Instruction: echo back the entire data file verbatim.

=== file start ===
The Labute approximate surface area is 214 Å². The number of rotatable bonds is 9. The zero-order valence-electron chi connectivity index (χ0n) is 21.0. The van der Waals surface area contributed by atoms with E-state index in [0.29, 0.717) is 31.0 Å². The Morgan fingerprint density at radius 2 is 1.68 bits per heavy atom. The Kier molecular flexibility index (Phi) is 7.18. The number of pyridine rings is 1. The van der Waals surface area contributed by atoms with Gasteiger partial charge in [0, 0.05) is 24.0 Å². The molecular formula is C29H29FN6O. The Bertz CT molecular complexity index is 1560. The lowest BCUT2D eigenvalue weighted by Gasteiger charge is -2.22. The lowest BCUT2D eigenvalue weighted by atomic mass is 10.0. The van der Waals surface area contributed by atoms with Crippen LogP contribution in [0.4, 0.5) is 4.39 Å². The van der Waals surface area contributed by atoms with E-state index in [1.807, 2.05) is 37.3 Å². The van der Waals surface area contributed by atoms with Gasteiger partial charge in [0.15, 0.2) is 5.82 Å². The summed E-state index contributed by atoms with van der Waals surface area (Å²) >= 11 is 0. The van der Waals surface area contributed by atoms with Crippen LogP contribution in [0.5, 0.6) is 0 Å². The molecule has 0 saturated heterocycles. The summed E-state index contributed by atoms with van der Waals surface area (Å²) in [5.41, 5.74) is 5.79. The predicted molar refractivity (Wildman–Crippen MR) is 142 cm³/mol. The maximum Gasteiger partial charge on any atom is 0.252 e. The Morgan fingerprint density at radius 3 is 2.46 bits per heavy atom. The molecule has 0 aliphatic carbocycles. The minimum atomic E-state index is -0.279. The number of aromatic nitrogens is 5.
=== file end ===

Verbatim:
The Labute approximate surface area is 214 Å². The number of rotatable bonds is 9. The zero-order valence-electron chi connectivity index (χ0n) is 21.0. The van der Waals surface area contributed by atoms with E-state index in [0.29, 0.717) is 31.0 Å². The Morgan fingerprint density at radius 2 is 1.68 bits per heavy atom. The Kier molecular flexibility index (Phi) is 7.18. The number of pyridine rings is 1. The van der Waals surface area contributed by atoms with Gasteiger partial charge in [0, 0.05) is 24.0 Å². The molecular formula is C29H29FN6O. The Bertz CT molecular complexity index is 1560. The lowest BCUT2D eigenvalue weighted by Gasteiger charge is -2.22. The lowest BCUT2D eigenvalue weighted by atomic mass is 10.0. The van der Waals surface area contributed by atoms with Crippen LogP contribution in [0.4, 0.5) is 4.39 Å². The van der Waals surface area contributed by atoms with E-state index in [1.807, 2.05) is 37.3 Å². The van der Waals surface area contributed by atoms with Gasteiger partial charge in [0.15, 0.2) is 5.82 Å². The summed E-state index contributed by atoms with van der Waals surface area (Å²) >= 11 is 0. The van der Waals surface area contributed by atoms with Crippen LogP contribution in [0.5, 0.6) is 0 Å². The molecule has 0 saturated heterocycles. The summed E-state index contributed by atoms with van der Waals surface area (Å²) in [5.41, 5.74) is 5.79. The predicted molar refractivity (Wildman–Crippen MR) is 142 cm³/mol. The maximum Gasteiger partial charge on any atom is 0.252 e. The Morgan fingerprint density at radius 3 is 2.46 bits per heavy atom. The molecule has 0 aliphatic carbocycles. The minimum atomic E-state index is -0.279. The number of aromatic nitrogens is 5.